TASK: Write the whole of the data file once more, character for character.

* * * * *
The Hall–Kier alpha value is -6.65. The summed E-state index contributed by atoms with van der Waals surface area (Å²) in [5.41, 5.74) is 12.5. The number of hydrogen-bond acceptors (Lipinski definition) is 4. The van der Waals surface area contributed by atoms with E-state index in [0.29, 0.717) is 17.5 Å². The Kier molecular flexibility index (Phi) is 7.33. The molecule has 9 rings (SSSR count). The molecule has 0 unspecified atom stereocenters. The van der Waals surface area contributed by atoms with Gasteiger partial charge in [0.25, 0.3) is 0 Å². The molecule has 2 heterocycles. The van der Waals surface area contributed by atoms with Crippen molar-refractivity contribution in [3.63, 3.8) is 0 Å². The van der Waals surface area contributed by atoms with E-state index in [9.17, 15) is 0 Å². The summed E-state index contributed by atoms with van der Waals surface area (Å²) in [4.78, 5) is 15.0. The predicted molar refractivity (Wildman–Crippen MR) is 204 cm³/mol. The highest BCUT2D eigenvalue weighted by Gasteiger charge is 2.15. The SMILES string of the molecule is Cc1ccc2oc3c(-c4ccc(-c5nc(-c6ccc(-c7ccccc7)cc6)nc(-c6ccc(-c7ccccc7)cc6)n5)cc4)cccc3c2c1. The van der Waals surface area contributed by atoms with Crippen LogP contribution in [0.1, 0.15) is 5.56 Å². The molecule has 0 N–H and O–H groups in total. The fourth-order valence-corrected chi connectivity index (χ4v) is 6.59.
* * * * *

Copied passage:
The Hall–Kier alpha value is -6.65. The summed E-state index contributed by atoms with van der Waals surface area (Å²) in [5.41, 5.74) is 12.5. The number of hydrogen-bond acceptors (Lipinski definition) is 4. The van der Waals surface area contributed by atoms with E-state index in [0.29, 0.717) is 17.5 Å². The Kier molecular flexibility index (Phi) is 7.33. The molecule has 9 rings (SSSR count). The molecule has 0 unspecified atom stereocenters. The van der Waals surface area contributed by atoms with Gasteiger partial charge in [0.25, 0.3) is 0 Å². The molecule has 2 heterocycles. The van der Waals surface area contributed by atoms with Crippen molar-refractivity contribution in [3.63, 3.8) is 0 Å². The van der Waals surface area contributed by atoms with E-state index in [9.17, 15) is 0 Å². The summed E-state index contributed by atoms with van der Waals surface area (Å²) in [4.78, 5) is 15.0. The predicted molar refractivity (Wildman–Crippen MR) is 204 cm³/mol. The highest BCUT2D eigenvalue weighted by Gasteiger charge is 2.15. The SMILES string of the molecule is Cc1ccc2oc3c(-c4ccc(-c5nc(-c6ccc(-c7ccccc7)cc6)nc(-c6ccc(-c7ccccc7)cc6)n5)cc4)cccc3c2c1. The van der Waals surface area contributed by atoms with Crippen LogP contribution in [0.1, 0.15) is 5.56 Å². The molecule has 0 N–H and O–H groups in total. The fourth-order valence-corrected chi connectivity index (χ4v) is 6.59.